Cinematic Releases: War Dogs (2016) - Reviewed

With the lackluster summer movie season winding down to a close, studios during mid-August will tend to release at least one last comedy for audiences to feast on. In the past films like Tropic Thunder and Superbad have thrived in this period, bringing in lots of laughs and lots of money. Warner Brother hopes that this summer is no exception to that rule with their new film from the director of the Hangover, War Dogs.  As a film, this is a bit of a departure from what we have come to expect from director Todd Phillips. This is not a straight comedy like The Hangover or Old School. This film is what I imagine would happen if The Wolf of Wall Street, The Big Short, and Lords of War all had a baby together.

Don’t get me wrong, this film is frequently hilarious and there are several laughs out loud moments throughout it.  It has those elements but there is more to it. As I was watching it, it reminded me of fellow comedic director Adam McKay’s The Big Short. Like The Big Short, War Dogs is very funny at points but also has a serious message and a point to get across done in creative and darkly comedic ways.  It’s great to see comedic directors expand not only their filmography but also the type of material they cover.  I wish that the film were as great as the message. War Dogs is a fine film but it’s frustratingly not as good as it could be.

We just came for the coffee and the hookers.

Acting wise, Jonah Hill steals the show. He shines as Efraim, a young man who is willing to do whatever it takes to make money. His character in this film is very similar to the character he played in Wolf of Wall Street. He is gloriously despicable and makes for a compelling watch.  Miles Teller is fine in the film but isn’t given much to work with, as his character is not as out there as Jonah Hill. He does a good job of playing this character but his performance in this doesn’t have the same drive or humanity that his performances in Whiplash and The Spectacular Now showed. The supporting cast also does a good job of keeping the laughs and drama coming.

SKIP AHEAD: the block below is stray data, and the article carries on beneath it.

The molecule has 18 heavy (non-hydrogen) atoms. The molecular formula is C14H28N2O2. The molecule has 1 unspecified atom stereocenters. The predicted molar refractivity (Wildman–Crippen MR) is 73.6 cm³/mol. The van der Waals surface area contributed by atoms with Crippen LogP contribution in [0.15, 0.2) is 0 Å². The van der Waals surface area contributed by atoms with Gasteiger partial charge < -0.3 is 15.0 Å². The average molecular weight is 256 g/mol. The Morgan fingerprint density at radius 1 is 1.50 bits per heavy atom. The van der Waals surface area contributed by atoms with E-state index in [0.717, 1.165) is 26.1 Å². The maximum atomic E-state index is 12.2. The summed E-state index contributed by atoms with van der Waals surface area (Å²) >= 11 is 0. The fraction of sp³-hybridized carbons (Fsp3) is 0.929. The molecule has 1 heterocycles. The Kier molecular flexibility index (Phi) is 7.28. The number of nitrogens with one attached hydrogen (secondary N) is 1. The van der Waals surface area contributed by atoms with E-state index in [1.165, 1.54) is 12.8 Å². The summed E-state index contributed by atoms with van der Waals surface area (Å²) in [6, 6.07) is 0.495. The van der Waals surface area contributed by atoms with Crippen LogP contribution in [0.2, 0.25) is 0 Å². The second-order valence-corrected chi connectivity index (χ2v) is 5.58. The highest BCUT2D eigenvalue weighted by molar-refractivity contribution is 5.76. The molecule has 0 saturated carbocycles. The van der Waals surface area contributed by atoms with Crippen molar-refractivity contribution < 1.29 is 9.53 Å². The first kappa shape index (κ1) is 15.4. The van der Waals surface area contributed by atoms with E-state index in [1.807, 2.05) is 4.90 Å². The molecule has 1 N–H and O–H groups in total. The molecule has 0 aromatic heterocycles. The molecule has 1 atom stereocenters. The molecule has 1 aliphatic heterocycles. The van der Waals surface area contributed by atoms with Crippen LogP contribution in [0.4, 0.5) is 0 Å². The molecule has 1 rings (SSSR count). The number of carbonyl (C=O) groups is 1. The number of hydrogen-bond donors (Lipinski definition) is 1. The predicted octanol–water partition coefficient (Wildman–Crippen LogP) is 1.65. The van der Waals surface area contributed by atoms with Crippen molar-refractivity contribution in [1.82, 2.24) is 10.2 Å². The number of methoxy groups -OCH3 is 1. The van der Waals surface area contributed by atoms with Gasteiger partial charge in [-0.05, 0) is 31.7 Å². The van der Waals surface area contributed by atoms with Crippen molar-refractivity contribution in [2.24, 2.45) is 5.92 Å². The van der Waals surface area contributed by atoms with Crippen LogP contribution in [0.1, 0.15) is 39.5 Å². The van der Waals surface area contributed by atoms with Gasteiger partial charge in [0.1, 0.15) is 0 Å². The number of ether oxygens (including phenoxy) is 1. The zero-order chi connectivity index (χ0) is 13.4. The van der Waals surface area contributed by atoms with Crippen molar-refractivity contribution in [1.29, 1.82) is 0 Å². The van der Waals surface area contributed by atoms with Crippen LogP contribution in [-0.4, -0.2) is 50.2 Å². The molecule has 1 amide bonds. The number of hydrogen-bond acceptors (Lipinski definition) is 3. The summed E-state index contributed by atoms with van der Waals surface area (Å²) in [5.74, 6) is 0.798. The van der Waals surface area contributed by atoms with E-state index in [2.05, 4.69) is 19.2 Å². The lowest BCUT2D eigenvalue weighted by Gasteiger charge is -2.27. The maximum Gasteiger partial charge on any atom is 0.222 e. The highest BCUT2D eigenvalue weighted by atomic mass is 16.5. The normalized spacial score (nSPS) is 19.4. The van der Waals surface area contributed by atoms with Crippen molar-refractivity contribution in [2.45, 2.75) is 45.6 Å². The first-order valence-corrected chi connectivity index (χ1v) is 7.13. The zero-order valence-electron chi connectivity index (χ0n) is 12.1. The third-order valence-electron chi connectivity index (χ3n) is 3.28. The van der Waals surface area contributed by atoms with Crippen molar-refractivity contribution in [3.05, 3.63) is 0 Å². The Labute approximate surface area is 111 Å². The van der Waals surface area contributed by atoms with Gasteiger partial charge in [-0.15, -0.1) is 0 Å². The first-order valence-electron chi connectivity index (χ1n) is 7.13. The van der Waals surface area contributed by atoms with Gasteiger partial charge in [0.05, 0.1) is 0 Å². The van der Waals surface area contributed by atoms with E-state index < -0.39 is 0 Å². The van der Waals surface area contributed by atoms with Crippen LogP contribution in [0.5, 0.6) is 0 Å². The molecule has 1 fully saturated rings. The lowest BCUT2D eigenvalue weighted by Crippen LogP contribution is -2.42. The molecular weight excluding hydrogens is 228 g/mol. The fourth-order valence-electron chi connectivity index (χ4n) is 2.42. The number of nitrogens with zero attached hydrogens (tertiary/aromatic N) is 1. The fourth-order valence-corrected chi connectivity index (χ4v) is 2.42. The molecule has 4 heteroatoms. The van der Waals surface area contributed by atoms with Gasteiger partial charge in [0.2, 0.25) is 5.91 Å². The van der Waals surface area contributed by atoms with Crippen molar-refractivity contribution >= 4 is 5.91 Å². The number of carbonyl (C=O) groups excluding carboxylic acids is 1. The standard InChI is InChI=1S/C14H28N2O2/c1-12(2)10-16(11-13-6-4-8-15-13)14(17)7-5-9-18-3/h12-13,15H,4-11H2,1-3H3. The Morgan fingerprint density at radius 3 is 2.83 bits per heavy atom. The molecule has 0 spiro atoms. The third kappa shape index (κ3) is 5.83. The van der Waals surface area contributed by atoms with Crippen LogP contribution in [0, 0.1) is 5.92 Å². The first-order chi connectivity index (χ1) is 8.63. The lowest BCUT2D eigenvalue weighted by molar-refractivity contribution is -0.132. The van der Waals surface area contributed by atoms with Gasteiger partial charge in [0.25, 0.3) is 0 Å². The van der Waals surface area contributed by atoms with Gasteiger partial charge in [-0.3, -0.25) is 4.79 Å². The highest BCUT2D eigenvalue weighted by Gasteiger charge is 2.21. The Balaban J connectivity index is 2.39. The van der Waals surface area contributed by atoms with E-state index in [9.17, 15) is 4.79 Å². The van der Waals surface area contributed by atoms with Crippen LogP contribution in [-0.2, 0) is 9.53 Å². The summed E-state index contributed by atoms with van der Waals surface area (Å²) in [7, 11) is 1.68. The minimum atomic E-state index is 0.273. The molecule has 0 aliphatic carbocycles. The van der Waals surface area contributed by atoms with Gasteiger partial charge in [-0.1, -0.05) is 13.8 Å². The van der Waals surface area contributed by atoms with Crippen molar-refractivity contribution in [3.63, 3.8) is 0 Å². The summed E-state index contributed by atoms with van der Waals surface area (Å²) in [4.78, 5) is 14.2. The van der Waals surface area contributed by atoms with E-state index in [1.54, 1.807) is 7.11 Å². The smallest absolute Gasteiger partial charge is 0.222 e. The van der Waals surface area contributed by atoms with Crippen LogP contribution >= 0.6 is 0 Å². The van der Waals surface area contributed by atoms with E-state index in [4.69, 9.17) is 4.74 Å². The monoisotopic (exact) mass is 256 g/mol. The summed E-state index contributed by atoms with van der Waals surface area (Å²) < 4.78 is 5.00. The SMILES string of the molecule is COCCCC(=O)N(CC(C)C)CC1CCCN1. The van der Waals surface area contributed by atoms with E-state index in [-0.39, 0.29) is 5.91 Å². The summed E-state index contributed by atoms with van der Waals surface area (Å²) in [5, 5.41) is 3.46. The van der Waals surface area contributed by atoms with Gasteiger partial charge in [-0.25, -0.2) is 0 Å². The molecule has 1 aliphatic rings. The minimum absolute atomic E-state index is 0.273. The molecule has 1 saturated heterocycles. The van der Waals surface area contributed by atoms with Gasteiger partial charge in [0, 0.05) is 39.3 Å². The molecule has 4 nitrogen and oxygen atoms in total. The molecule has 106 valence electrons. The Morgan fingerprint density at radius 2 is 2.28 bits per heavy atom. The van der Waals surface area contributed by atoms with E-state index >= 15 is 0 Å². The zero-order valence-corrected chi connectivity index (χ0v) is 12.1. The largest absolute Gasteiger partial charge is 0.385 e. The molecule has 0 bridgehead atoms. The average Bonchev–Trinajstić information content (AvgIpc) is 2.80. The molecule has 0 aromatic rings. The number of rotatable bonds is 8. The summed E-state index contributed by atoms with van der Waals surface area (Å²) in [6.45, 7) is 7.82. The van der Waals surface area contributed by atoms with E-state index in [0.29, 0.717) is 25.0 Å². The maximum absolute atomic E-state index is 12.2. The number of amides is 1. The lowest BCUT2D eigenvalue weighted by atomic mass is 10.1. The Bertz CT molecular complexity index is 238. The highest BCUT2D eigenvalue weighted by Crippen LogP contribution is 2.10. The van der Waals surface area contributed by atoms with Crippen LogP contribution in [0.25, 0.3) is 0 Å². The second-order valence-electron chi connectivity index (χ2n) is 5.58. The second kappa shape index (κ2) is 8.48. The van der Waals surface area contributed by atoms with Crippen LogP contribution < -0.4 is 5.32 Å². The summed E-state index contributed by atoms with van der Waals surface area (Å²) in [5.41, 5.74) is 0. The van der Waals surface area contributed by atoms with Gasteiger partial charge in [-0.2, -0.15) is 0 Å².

War Dogs is solid but it is a bit derivative for those who like Scorsese or the other films I mentioned earlier. Visually, the film has some interesting shots but doesn’t have a lot of visually variety. It looks like many of the type of comedies that come out today. I imagine that there are some cool visuals that could have been used but it seems like it is more focused on the comedic elements. It also uses a lot of elements from the Scorsese playbook to varying effects. There is a little too much voice over usage in this film. It seems like it was tacked on to explain things that the film does a fine job of explaining. The soundtrack in this film is mostly good, although there are points where the music choice is a bit on the nose.  

That lap band surgery surely didn't work. 

Overall though, War Dogs pleasantly surprised me. It is probably the best film Todd Philips has made since the original Hangover. That sounds like faint praise but I did enjoy this film quite a bit. I think this is a start for something new for Todd Phillips and I would like to see him step out of his comfort zone more. With some more polish and some more interesting choices, I think it could really be a great film. As it is now, War Dogs is just a good comedy that offers a lot of fun moments but won’t have the impact that the film’s it’s replicating have had.

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 -Liam S. O'Connor